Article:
The Delhi Police, which recently invoked the stringent Unlawful Activities (Prevention) Act against four people — including two Jamia students and former JNU student Umar Khalid — in connection with the February Northeast Delhi riots, are exploring action against several members of the Popular Front of India (PFI), the Jamia Coordination Committee (JCC), Pinjra Tod, All India Students’ Association (AISA) as well as former and current students of Delhi University and JNU under the same Act. A professor is also on the police radar, sources said.
Earlier this week, UAPA was invoked against Khalid, Jamia student and RJD’s youth wing president Meeran Haider, JCC media coordinator Safoora Zargar, and Danish, a resident of Northeast Delhi’s Bhajanpura.
Police sources said they have scanned WhatsApp chats of nine people arrested in connection with the Northeast Delhi riots, and have concluded that these outfits were in touch with each other. “There is a common thread connecting them; they were communicating with each other and discussing arrangements and plans for the protests. In some conversations, they were discussing police security arrangements at the protest site and asking local leaders to mobilise more people, especially women and children,” a police source claimed.
Police sources also said they are tracking the money trail between bank accounts of members of these outfits, and believe some of them received money from PFI as well as abroad. They also claimed speeches these people gave at various fora had a role to play in “inciting” the riots.
Since the lockdown was announced, four people have been arrested by the SIT for the February riots — Zargar, Haider, former Congress councillor Ishrat Jahan and activist Khalid Saifi. Following Zargar’s arrest earlier this month, 26 civil rights activists and political leaders had condemned the “arbitrary arrests” of the Jamia students, and alleged that the police were “abusing” their powers by arresting those critical of government policies under the “cover” of the lockdown.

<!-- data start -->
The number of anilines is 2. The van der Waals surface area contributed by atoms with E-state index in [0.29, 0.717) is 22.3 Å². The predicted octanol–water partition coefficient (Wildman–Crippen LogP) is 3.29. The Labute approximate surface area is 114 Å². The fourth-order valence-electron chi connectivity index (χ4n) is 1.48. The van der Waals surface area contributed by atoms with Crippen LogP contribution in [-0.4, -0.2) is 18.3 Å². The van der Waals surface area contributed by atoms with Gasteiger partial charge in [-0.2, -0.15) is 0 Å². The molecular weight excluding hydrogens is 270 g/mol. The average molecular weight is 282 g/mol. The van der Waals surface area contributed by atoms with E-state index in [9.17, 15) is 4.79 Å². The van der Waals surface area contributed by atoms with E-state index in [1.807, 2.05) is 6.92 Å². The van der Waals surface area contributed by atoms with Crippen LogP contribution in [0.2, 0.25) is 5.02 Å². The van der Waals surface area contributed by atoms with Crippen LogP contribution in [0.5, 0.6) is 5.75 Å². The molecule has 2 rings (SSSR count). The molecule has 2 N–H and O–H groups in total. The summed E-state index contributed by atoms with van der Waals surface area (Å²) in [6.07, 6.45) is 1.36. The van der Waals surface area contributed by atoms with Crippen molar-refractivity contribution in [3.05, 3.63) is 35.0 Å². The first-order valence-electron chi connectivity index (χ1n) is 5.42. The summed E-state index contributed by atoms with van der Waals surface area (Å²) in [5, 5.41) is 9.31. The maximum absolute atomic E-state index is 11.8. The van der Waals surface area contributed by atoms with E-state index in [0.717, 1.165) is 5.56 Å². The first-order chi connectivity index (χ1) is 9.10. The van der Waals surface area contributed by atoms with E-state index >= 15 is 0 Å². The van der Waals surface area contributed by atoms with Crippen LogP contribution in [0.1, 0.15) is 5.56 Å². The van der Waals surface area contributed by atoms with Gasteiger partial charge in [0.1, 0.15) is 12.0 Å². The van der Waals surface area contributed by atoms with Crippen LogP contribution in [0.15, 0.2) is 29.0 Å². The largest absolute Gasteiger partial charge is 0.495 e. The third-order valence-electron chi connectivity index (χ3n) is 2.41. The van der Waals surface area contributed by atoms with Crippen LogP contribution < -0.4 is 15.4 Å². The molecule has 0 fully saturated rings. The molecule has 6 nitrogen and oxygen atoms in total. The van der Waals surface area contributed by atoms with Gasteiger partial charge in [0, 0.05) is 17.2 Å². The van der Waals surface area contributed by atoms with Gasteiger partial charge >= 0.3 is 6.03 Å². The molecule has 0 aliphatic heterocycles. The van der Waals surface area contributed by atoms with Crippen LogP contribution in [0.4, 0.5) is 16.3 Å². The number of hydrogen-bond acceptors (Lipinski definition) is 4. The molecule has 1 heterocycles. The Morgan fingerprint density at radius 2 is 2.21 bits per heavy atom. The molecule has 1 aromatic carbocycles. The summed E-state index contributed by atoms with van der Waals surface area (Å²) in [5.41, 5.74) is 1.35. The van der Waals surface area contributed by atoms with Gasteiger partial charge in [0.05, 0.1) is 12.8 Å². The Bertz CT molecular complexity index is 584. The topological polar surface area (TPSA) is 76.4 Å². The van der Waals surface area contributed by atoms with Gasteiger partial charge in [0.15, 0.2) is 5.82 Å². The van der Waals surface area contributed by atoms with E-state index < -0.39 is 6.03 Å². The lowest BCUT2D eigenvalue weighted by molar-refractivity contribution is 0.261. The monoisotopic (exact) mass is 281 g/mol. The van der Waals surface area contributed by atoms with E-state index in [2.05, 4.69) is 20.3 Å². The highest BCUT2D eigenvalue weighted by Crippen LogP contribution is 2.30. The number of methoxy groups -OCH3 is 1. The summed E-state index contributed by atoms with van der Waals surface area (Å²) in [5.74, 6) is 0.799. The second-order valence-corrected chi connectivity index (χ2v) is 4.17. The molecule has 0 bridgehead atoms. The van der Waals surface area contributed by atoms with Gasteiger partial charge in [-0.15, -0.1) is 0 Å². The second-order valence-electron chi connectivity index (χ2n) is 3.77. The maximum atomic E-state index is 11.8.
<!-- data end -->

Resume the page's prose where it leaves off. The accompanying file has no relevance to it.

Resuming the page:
The Delhi Police, on the other hand, tweeted on April 20: “While investigating Jamia and NE riot cases, Delhi Police has done its job sincerely and impartially. All arrests have been made based on scientific and forensic evidence.”
Zargar had been arrested on April 13, with police claiming she was among those who organised an anti-CAA protest and road blockade under the Jafrabad Metro Station in Delhi on February 22-23. The protest had led to a pro-CAA rally by BJP’s Kapil Mishra and his supporters, following which riots broke out in the district. There are no charges against Mishra.
While Pinjra Tod is a student collective, AISA is a left-wing student outfit. The JCC was formed by some students after the December 15 violence outside Jamia, following which police barged inside the campus.
When contacted, JCC member Al-Ameen Kabeer said, “Delhi Police is trying to build false allegations against JCC members, especially during this pandemic. The Centre and Delhi Police know we can’t do anything except a social media campaign. We want the Vice-Chancellor to address the issue and demand the immediate release of Jamia students.”
PFI chairman O M A Salam said: “Witch hunt of student activists who took part in anti-CAA protests by using draconian laws is nothing but communal and political vendetta.”
In a Facebook post on April 15, Pinjra Tod wrote: “We have categorically said and maintained that we are committed to peaceful and democratic modes of protest and have no role in any violence whatsoever.”
AISA National President N Sai Balaji said, “It is highly condemnable that Delhi Police is going after students who were defending the Constitution and standing tall against a law that discriminates and takes away citizenship of the poor and minorities. It is unfortunate that during a pandemic when people are suffering due to hunger, doctors with lack of PPE kits and the poor without income support, the government, through Delhi Police, is witch hunting students with UAPA and false cases.”
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